ABCs of Pricing
Rieva Lesonsky, CEO of GrowBiz Media, outlines the basic principles of establishing pricing for your products or services.
By Rieva Lesonsky
One of the hardest lessons to learn when you’re starting a new business is how to price your products or services. With today’s still recovering economy, consumers expect lower prices, and knowing what price points will bring customers in and which will turn them away is not an easy task. So since it’s September and many of us are in “back to school” mode, here are my ABCs of pricing.
A is for Ask. Ask your friends, peers and potential customers what they would pay for your products or services. Check competitors’ prices and make note of the highs and the lows. What do you think are their price differentiators? Test different prices, and if sales are sluggish, ask your customers why they’re not buying. Or if you bid on a project and don’t get it, ask why. Don’t automatically assume you charged too much and lower your prices. There could be a myriad of other reasons the potential client didn’t choose you.
B is for Be Not a Beggar. Don’t be so desperate for business you price yourself out of a chance to make a profit. If you want to charge an introductory price, make sure the customer knows the low prices won’t last. If you’re bidding on a service job, the same strategy applies. Offering a lower introductory price enables clients to see your quality of work, but let them know the next job will cost more. Remember: Sometimes cheap prices signify poorer quality in the customers’ minds—we are all too familiar with the phrase “you get what you pay for.”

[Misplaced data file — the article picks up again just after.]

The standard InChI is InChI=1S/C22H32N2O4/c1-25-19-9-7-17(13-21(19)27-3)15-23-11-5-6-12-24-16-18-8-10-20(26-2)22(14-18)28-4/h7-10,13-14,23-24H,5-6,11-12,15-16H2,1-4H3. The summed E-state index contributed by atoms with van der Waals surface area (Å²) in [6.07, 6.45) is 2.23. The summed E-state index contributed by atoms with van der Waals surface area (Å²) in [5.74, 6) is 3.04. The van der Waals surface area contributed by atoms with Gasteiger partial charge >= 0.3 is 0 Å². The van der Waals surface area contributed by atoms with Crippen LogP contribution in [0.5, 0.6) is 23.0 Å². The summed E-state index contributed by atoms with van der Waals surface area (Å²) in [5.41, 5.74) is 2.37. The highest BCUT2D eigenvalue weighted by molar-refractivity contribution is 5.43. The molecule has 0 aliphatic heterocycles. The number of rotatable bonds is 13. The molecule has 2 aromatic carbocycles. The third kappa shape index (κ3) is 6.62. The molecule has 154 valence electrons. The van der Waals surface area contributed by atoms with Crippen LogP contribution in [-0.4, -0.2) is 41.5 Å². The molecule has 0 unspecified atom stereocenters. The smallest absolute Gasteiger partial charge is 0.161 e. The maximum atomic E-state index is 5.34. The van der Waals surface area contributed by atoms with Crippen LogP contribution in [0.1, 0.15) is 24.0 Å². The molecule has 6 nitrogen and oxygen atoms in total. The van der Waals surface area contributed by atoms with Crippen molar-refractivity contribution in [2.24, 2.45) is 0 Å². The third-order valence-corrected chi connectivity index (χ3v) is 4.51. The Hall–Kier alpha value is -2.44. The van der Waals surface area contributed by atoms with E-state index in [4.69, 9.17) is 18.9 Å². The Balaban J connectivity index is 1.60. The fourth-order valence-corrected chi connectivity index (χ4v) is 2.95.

C is for Compare to Your Competition. What makes your product or service different from your competitors’ and why would a customer buy from you instead of from someone else? These are important questions to ask yourself when you’re comparing your price structure to your competitors. Are customers buying because of your reputation, your name or your position as a community leader? Or is it a situation where the lowest price wins out? When you study your competition and see how much they charge, compare your overall qualities as a challenger in the market and base your pricing on where you fall in the industry.
Finally, the best thing about pricing is it never has to be permanent. You need be as flexible with your pricing as the economy demands. Make sure you follow current pricing trends, and you’ll find your business making top grades.
Rieva Lesonsky is CEO of GrowBiz Media, a media and custom content company focusing on small business and entrepreneurship. Follow Rieva at Twitter.com/Rieva and visit her website, SmallBizDaily.com, to get the scoop on business trends and sign up for Rieva’s free TrendCast reports.